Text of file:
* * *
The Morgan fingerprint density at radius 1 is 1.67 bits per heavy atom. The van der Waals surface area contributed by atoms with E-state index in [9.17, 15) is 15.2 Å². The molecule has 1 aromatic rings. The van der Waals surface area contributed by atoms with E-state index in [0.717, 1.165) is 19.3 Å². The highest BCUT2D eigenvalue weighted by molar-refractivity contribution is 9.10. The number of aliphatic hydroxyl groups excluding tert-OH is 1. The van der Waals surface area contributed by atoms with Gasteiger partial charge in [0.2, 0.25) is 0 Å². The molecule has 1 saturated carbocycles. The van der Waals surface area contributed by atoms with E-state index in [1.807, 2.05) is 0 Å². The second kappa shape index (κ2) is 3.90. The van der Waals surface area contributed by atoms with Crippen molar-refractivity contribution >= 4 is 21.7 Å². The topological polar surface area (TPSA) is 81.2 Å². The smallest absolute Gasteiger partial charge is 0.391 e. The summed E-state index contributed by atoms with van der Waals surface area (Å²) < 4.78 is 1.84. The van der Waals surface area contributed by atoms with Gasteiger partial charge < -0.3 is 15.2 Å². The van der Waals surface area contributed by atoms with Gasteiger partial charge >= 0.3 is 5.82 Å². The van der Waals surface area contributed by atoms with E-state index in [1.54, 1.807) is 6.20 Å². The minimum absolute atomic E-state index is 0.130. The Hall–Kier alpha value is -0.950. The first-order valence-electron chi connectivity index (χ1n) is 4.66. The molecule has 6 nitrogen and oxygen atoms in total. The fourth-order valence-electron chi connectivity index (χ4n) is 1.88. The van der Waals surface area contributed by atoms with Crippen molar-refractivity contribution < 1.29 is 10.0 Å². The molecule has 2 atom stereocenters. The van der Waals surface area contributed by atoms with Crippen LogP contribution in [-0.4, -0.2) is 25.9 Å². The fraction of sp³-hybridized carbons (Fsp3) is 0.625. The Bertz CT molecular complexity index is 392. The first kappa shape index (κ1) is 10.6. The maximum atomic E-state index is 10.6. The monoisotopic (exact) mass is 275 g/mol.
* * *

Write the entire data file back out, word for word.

The Morgan fingerprint density at radius 1 is 1.67 bits per heavy atom. The van der Waals surface area contributed by atoms with E-state index in [9.17, 15) is 15.2 Å². The molecule has 1 aromatic rings. The van der Waals surface area contributed by atoms with E-state index in [0.717, 1.165) is 19.3 Å². The highest BCUT2D eigenvalue weighted by molar-refractivity contribution is 9.10. The number of aliphatic hydroxyl groups excluding tert-OH is 1. The van der Waals surface area contributed by atoms with Gasteiger partial charge in [0.2, 0.25) is 0 Å². The molecule has 1 saturated carbocycles. The van der Waals surface area contributed by atoms with E-state index in [1.807, 2.05) is 0 Å². The second kappa shape index (κ2) is 3.90. The van der Waals surface area contributed by atoms with Crippen molar-refractivity contribution >= 4 is 21.7 Å². The topological polar surface area (TPSA) is 81.2 Å². The smallest absolute Gasteiger partial charge is 0.391 e. The summed E-state index contributed by atoms with van der Waals surface area (Å²) < 4.78 is 1.84. The van der Waals surface area contributed by atoms with Gasteiger partial charge < -0.3 is 15.2 Å². The van der Waals surface area contributed by atoms with Gasteiger partial charge >= 0.3 is 5.82 Å². The van der Waals surface area contributed by atoms with E-state index in [1.54, 1.807) is 6.20 Å². The minimum absolute atomic E-state index is 0.130. The Hall–Kier alpha value is -0.950. The first-order valence-electron chi connectivity index (χ1n) is 4.66. The molecule has 6 nitrogen and oxygen atoms in total. The fourth-order valence-electron chi connectivity index (χ4n) is 1.88. The van der Waals surface area contributed by atoms with Crippen molar-refractivity contribution < 1.29 is 10.0 Å². The molecule has 2 atom stereocenters. The van der Waals surface area contributed by atoms with Crippen LogP contribution in [-0.4, -0.2) is 25.9 Å². The fraction of sp³-hybridized carbons (Fsp3) is 0.625. The Bertz CT molecular complexity index is 392. The first kappa shape index (κ1) is 10.6. The maximum atomic E-state index is 10.6. The monoisotopic (exact) mass is 275 g/mol.